The Grand Trunk Project #70YearsOn

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The Peace Museum

10 Piece Hall Yard

Bradford

BD1 1PJ

United Kingdom

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As we mark the independence of India from the British Empire, join us for a panel discussion on whether the history of colonialism and Empire should feature within the national curriculum. Would a greater understanding and acceptance of British history contribute to peacemaking? This event is being held In collaboration with Faiths Forum's Grand Trunk Project.

The Grand Trunk Project has been developed in partnership with faith leaders and community activists and is facilitated by the Faiths Forum for London. Seeking inspiration from the ancient and unifying Grand Trunk Road (G.T. Road) which runs across the subcontinent, we aim to build common ground and open up a much needed dialogue between the diaspora living in England.

2017 will mark 70 years since the independence of India and the creation of modern day Pakistan and Bangladesh. The happenings of 1947 are an important part of the cultural memory of the faith communities disproportionately affected, yet very little has been done to explore the impact. Despite being a divisive and emotional time for many, stories of altruism, bravery and courage have often been underrepresented.

Speakers:

Kauser Jan is a Bradfordian single parent of two and grandmother of two. She has a wealth of experience and has held several senior posts such as Teacher Advisor and deputy Head. She is currently an Assistant Headteacher in a primary school of over 700 children and 98 staff. She leads the parents’ council, supporting an environment for parents to have a voice. Kauser sits on many boards and has many hats, including National Union of teachers school representative, International Solidarity Officer (NUT), Race Advisory Panel for the NUT (National), Chair of West Yorkshire Muslim community safety forum, Nisa Nashim - Jewish and Muslim Women Steering and Global Citizenship Steering Group.

Sasha Bhat was born and raised in Srinagar. She has a clinical background in systemic psychotherapy and has worked on community NHS programs for over 13 years. She has extensive knowledge of the voluntary and community sector and has managed patient engagement and service user initiatives with a strong track record of developing and delivering grass roots services. She currently works in Bradford.

Melissa Owusu (Melz) is the former Education Sabbatical Officer at Leeds University Union, she pioneered the ‘Why is my Curriculum White?’ campaign at Leeds which triggered the beginnings of some real institutional change at the University. Melz is about to embark upon a PhD interrogating the lasting effects of colonisation on Black British mental health, she also writes and performs Grime music that is informed by her decolonial beliefs.

Dr Katy P. Sian is a Lecturer in Sociology at the University of York. She completed her PhD in 2009 at the University of Leeds in the School of Sociology and Social Policy. From 2010-2012 Katy worked on the TOLERACE project (FP7) as a post-doctoral researcher in the Centre for Ethnicity and Racism Studies (CERS) University of Leeds. She moved to the University of Manchester in 2012 where she held a lecturing position in Sociology before taking up a Hallsworth Research Fellowship in 2013. Katy has held visiting research posts at the University of California Humanities Research Institute (UCHRI) and the Centre for Studies in Religion and Society (CSRS) at the University of Victoria, Canada. Her research interests include, postcolonial studies; critical race theory; inter-ethnic relations; Sikh studies; Islamophobia and the war on terror; religion and identity; migration and diaspora.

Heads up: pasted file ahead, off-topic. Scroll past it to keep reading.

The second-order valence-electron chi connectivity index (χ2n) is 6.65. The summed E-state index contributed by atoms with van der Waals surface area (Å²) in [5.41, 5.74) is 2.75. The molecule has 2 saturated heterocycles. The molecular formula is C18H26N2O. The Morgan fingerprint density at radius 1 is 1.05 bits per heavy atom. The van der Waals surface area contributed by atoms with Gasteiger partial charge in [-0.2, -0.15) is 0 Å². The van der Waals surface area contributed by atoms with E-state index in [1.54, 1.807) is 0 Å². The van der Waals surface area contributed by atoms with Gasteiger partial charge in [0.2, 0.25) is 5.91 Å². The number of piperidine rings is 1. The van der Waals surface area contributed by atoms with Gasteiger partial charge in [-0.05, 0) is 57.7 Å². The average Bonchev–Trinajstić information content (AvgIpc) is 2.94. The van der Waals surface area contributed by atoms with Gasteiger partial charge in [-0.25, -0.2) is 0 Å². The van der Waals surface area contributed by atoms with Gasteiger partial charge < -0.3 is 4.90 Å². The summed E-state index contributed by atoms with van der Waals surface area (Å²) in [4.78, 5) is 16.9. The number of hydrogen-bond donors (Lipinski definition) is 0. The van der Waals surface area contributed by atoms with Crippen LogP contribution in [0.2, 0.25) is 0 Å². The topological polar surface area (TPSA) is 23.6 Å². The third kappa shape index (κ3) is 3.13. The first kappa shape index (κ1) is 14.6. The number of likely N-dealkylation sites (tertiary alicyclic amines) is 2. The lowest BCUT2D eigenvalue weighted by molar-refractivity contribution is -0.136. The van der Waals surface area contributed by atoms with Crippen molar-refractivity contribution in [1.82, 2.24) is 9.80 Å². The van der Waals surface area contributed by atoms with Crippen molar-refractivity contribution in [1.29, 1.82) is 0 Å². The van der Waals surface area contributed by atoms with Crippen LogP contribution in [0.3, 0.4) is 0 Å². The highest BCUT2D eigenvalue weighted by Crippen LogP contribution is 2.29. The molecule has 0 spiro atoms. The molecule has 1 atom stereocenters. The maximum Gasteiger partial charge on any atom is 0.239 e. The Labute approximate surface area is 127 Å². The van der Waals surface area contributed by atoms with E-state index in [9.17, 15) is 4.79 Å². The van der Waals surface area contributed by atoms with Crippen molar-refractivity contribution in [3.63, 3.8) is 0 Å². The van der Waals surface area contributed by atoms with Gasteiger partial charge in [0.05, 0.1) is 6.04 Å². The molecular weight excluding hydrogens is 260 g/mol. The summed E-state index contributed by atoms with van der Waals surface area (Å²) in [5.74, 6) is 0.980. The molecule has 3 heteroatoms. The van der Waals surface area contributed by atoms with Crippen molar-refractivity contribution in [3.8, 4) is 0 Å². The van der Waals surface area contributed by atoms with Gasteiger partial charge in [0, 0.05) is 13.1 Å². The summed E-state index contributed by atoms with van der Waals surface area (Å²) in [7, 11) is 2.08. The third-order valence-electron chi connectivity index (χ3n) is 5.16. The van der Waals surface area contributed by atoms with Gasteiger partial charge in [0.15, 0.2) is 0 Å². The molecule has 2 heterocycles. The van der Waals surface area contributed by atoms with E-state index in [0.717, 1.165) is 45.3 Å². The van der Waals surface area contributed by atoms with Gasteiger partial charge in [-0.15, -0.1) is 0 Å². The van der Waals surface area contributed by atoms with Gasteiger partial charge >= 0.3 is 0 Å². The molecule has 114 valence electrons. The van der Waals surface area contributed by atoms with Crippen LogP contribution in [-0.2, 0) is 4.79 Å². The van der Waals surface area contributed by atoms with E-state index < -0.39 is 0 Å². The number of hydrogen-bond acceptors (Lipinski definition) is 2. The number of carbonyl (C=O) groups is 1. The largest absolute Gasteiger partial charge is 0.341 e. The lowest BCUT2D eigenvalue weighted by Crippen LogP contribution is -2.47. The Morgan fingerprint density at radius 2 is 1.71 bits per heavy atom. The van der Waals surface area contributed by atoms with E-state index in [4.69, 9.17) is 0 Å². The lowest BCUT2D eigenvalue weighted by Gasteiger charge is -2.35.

Manoj Joshi was born in Uganda of Indian origin, and came to the UK in 1973 as a refugee. He studied Pharmacy and Business Management and then worked as a Laboratory Technician in a small Manufacturing Chemist. He then spent 27 years at AstraZeneca, and started businesses in deprived areas of Bradford, increasing employment levels. He’s a founder of the Bradford Academy, a school of 2000 pupils. Manoj has taken a leading part in several voluntary, charitable and community organisations, continuing to create access for young people into employment, and support and care services for the elderly and vulnerable across Bradford. Among his many different roles, Manoj has been involved in Bradford Breakthrough, served as an honorary faith advisor at the University of Bradford since 2007 and is Chairman of the Lord Mayor of Bradford Appeal Committee. He’s been married for 37 years and has 2 children and 2 grandchildren.

Zain Haider Awan is a multi-award winning campaign strategist and youth in development specialist. He was the first British Pakistani director of the British Youth Council where he was responsible for international representation. Zain's expertise has been sought out to work on development projects from Iraq, Kenya, Mauritius and other parts of South Asia for a whole host of partners including the Commonwealth Secretariat and the British Council. He was a strategist for the Ilmpossible campaign, an advocacy youth led movement for primary education rights in Pakistan. In 2016, Zain was the producer docuseries 'uprooted' where he travelled to Pakistan and travelled across the country exploring issues of identity and diaspora imaginings. Zain serves as a board member and creative director of the Grand Trunk Project - a peace and reconciliation project to build bridges amongst affected communities during the partition.


Date and Time

Location

The Peace Museum

10 Piece Hall Yard

Bradford

BD1 1PJ

United Kingdom

View Map

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